Africa’s Literacy Targets Already Off Track: Unesco

ADDIS ABEBA – One in ten children will not complete primary school in 2030 in sub-Saharan Africa if business continues as usual, says United Nations’ education agency.

Globally, when all children should be in school, one in six aged 6-17 will still be excluded in the 2030 deadline for the Sustainable Development Goals.

Unesco says many children are still dropping out. By 2030, 40% will still not be completing secondary education at current rates, rising to 50% in sub-Saharan Africa.

“Without a rapid acceleration, one in ten children in sub-Saharan Africa will not even be completing primary school by the deadline,” says a new UNESCO projection prepared for the UN High-level Political Forum.

The global education goal, SDG 4, calls on countries to ensure that children are not only going to school but also learning, yet the proportion of trained teachers in sub-Saharan Africa has been falling since 2000.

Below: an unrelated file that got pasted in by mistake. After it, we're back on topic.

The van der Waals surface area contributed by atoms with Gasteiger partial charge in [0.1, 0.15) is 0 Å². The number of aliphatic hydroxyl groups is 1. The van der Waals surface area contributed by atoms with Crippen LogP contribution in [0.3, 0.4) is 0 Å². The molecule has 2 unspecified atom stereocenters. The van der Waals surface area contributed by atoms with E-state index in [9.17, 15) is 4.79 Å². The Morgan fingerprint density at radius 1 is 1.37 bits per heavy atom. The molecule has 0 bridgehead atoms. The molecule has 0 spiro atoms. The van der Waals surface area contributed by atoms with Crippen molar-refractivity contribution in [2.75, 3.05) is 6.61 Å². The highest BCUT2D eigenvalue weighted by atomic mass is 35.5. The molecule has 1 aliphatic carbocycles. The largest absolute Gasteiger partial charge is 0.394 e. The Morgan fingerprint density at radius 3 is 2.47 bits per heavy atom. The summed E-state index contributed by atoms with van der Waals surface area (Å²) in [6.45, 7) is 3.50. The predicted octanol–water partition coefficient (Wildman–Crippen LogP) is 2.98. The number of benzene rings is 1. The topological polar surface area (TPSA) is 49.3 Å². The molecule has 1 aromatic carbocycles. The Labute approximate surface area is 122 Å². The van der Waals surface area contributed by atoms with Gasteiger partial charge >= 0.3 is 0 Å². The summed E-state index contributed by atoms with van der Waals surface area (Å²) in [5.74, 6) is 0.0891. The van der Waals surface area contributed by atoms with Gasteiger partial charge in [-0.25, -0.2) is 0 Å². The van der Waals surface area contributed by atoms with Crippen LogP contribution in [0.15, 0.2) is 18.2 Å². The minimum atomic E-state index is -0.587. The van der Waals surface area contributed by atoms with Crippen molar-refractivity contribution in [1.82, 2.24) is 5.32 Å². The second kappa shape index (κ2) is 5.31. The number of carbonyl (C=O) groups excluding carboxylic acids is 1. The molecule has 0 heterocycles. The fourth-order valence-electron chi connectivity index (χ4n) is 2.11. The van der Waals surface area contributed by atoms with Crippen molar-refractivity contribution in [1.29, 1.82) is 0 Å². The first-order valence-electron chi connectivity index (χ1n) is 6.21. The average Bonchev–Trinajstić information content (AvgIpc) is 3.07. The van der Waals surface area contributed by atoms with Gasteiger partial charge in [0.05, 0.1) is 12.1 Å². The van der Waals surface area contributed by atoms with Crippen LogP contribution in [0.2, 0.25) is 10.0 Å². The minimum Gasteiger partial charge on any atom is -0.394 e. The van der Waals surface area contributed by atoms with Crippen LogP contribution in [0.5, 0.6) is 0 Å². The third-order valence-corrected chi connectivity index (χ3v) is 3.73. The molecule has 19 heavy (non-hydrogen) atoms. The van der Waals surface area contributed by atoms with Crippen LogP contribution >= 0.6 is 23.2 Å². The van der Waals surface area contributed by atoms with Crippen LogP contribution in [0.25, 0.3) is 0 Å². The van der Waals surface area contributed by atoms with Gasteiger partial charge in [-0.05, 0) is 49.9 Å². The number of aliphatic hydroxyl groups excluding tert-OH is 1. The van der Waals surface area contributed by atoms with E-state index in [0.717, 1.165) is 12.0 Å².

At current trends, by 2030, learning rates are expected to stagnate in middle-income countries and Latin America, and drop by almost a third in Francophone African countries.

Without rapid acceleration, globally, 20% of young people and 30% of adults will still be unable to read by the deadline, according to the projection.

The 2030 Agenda for SDG emphasizes leaving no-one behind yet only 6% of the poorest 20% complete upper secondary school in sub-Saharan Africa, compared to 48% of the richest.

Finance is also insufficient for accelerating progress, the projection indicates. The Global Education Monitoring Report calculated in 2015 that there was a $39 billion annual finance gap to reach the goal and yet aid to education has stagnated since 2010.

In addition, currently less than half of countries are providing the data needed to monitor progress towards the goal.

“Countries need to face up to their commitments,” said the Director of the UNESCO Institute for Statistics, Silvia Montoya. “What’s the point in setting targets if we can’t track them? Better finance and coordination are needed to fix this data gap before we get any closer to the deadline.”

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